Steve Hobbs

STATEWIDE

QUESTION: In 2022, the Secretary of State has been responsible for distributing $2.5 million in one-time grant funding for the express purpose of increasing voter turnout in jails. How will you take this opportunity to establish lasting direct voter services to those serving jail time?

RESPONSE:

The right to vote is an integral part of our democracy, and my office will fight to make sure every eligible voter has access to this right. During this past legislative session, my office recommended changes to this proviso. These changes would have provided even more flexibility to reach voters in municipal, as well as county, jails and to reach out to felons who are getting their voting rights restored and youth aging out of the juvenile justice system. I was disappointed those changes were not included, but my office will continue working closely with county leaders that accepted these grants to see what works best. It is critical that everyone who is eligible to vote is provided the opportunity to do so.”

QUESTION: Are you open to working with the community to research, tailor, and implement alternative electoral systems in Washington State elections?

RESPONSE:

“As your chief elections officer, I recognize our state has a duty to ensure equitable access to the ballot box for all Washingtonians. A report published by Washington Auditor Pat McCarthy identified mixed results based on a statistical analysis of mail-in ballots cast in the 2020 General Election. While the overall ballot-rejection rate was extremely low, certain voter groups were likely to have significantly higher rates of rejection. Auditor McCarthy found no evidence of bias, but correctly stated that “disparities in rejection rates for different racial and ethnic groups are unacceptable.” I could not agree more, which is why my office has formally requested a study to test and implement the State Auditor’s recommendations and support viable solutions to expand voter outreach and participation.”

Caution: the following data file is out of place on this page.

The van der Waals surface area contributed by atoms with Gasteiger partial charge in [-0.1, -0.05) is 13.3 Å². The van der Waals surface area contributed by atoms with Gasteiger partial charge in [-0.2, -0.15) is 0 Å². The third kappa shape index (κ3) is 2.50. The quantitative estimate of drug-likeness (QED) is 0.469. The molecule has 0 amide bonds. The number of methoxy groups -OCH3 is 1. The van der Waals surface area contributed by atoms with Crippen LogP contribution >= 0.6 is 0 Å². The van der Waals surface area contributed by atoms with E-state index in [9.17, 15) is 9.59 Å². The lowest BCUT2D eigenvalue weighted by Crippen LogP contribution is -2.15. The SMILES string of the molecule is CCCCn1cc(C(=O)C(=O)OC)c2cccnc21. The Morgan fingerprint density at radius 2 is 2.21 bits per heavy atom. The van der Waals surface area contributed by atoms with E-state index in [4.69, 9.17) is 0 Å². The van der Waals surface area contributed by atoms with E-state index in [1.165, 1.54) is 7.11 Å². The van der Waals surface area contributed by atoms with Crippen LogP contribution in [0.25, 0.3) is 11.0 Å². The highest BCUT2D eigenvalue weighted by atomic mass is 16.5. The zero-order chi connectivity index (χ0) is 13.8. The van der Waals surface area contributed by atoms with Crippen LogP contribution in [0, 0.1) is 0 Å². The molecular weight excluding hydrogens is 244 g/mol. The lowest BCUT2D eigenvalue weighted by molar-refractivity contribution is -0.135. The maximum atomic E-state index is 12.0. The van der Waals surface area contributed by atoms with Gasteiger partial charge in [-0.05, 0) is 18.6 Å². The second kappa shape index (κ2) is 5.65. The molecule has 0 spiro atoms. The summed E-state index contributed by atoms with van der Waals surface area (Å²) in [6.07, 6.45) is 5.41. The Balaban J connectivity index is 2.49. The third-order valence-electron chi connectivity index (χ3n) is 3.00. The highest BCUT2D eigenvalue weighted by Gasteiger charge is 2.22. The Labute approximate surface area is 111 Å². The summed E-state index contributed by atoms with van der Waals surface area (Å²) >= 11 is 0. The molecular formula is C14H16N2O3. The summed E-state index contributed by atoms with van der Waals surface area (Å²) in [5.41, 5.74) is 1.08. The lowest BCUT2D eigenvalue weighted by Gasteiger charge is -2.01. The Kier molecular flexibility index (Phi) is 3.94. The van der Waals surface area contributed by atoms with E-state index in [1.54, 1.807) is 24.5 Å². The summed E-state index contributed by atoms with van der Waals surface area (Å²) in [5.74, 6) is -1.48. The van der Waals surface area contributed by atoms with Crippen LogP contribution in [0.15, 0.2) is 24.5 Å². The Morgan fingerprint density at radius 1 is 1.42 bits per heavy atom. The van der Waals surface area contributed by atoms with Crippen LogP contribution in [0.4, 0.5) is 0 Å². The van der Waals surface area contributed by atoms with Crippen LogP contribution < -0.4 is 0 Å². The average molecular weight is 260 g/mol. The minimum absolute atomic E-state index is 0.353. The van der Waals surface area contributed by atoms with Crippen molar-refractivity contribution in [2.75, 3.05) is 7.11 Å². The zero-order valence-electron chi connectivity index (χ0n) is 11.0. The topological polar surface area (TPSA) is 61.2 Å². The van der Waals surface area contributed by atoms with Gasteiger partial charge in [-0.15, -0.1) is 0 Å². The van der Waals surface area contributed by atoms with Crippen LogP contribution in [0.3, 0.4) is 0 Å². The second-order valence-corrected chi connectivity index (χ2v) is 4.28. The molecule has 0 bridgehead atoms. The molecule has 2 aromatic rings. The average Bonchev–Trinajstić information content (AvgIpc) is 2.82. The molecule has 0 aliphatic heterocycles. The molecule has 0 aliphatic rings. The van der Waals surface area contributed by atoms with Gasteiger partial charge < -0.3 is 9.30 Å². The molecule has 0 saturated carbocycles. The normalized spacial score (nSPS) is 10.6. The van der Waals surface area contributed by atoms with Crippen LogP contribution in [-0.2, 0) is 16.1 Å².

QUESTION: The Secretary of State is an important voice in the policy process of voting rights legislation. What expansions of Washington State Voting rights will you prioritize if elected?

RESPONSE:

“Working as the Trueblood class member liaison at Washington’s designated protection and advocacy system, I have seen the conditions that incarcerated people with serious psychiatric disabilities experience in King County jails. We need better conditions while prioritizing diversion from the criminal legal system all together. 

Reducing the amount of people going into jail is the best way to support those already incarcerated. This way, the little resources available can go to folks most in need. Mass incarceration of people with psychiatric disabilities does not work- the Trueblood lawsuit demonstrated this. The King County Executive wants to close the downtown jail by 2025, I fully support this. At the minimum, we need to support programs that provide independent oversight and advocate for those who are incarcerated.

State Supreme Court Justice Candidate

Mary Yu

Statewide

QUESTION: What changes will you make as a court justice to fight against racially disproportionate outcomes within the criminal legal system? How will you hold the court accountable?

RESPONSE: